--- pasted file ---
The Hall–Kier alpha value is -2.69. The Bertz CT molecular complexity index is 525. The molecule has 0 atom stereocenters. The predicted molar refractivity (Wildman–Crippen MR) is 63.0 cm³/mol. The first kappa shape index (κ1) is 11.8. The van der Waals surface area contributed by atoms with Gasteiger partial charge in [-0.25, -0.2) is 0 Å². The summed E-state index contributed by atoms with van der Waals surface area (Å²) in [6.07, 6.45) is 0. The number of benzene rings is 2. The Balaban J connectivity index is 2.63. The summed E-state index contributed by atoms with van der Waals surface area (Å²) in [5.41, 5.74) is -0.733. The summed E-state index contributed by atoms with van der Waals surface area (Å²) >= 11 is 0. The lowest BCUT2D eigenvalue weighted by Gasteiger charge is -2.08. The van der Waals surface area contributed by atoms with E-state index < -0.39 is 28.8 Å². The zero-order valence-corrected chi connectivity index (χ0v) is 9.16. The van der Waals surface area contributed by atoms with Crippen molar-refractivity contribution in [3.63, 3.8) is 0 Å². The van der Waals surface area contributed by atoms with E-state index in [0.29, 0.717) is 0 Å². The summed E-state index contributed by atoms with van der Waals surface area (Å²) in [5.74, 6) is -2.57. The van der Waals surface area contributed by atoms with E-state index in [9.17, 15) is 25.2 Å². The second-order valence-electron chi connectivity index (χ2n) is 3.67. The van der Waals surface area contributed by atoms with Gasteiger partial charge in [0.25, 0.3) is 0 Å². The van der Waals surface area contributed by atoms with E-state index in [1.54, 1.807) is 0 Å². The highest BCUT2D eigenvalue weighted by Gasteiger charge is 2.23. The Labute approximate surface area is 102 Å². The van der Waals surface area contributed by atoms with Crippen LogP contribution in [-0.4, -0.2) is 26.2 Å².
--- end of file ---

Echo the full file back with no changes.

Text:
The Hall–Kier alpha value is -2.69. The Bertz CT molecular complexity index is 525. The molecule has 0 atom stereocenters. The predicted molar refractivity (Wildman–Crippen MR) is 63.0 cm³/mol. The first kappa shape index (κ1) is 11.8. The van der Waals surface area contributed by atoms with Gasteiger partial charge in [-0.25, -0.2) is 0 Å². The summed E-state index contributed by atoms with van der Waals surface area (Å²) in [6.07, 6.45) is 0. The number of benzene rings is 2. The Balaban J connectivity index is 2.63. The summed E-state index contributed by atoms with van der Waals surface area (Å²) in [5.41, 5.74) is -0.733. The summed E-state index contributed by atoms with van der Waals surface area (Å²) >= 11 is 0. The lowest BCUT2D eigenvalue weighted by Gasteiger charge is -2.08. The van der Waals surface area contributed by atoms with E-state index < -0.39 is 28.8 Å². The zero-order valence-corrected chi connectivity index (χ0v) is 9.16. The van der Waals surface area contributed by atoms with Crippen molar-refractivity contribution in [3.63, 3.8) is 0 Å². The van der Waals surface area contributed by atoms with E-state index in [0.29, 0.717) is 0 Å². The summed E-state index contributed by atoms with van der Waals surface area (Å²) in [5.74, 6) is -2.57. The van der Waals surface area contributed by atoms with E-state index in [9.17, 15) is 25.2 Å². The second-order valence-electron chi connectivity index (χ2n) is 3.67. The van der Waals surface area contributed by atoms with Gasteiger partial charge in [0.25, 0.3) is 0 Å². The van der Waals surface area contributed by atoms with E-state index in [1.54, 1.807) is 0 Å². The highest BCUT2D eigenvalue weighted by Gasteiger charge is 2.23. The Labute approximate surface area is 102 Å². The van der Waals surface area contributed by atoms with Crippen LogP contribution in [-0.4, -0.2) is 26.2 Å².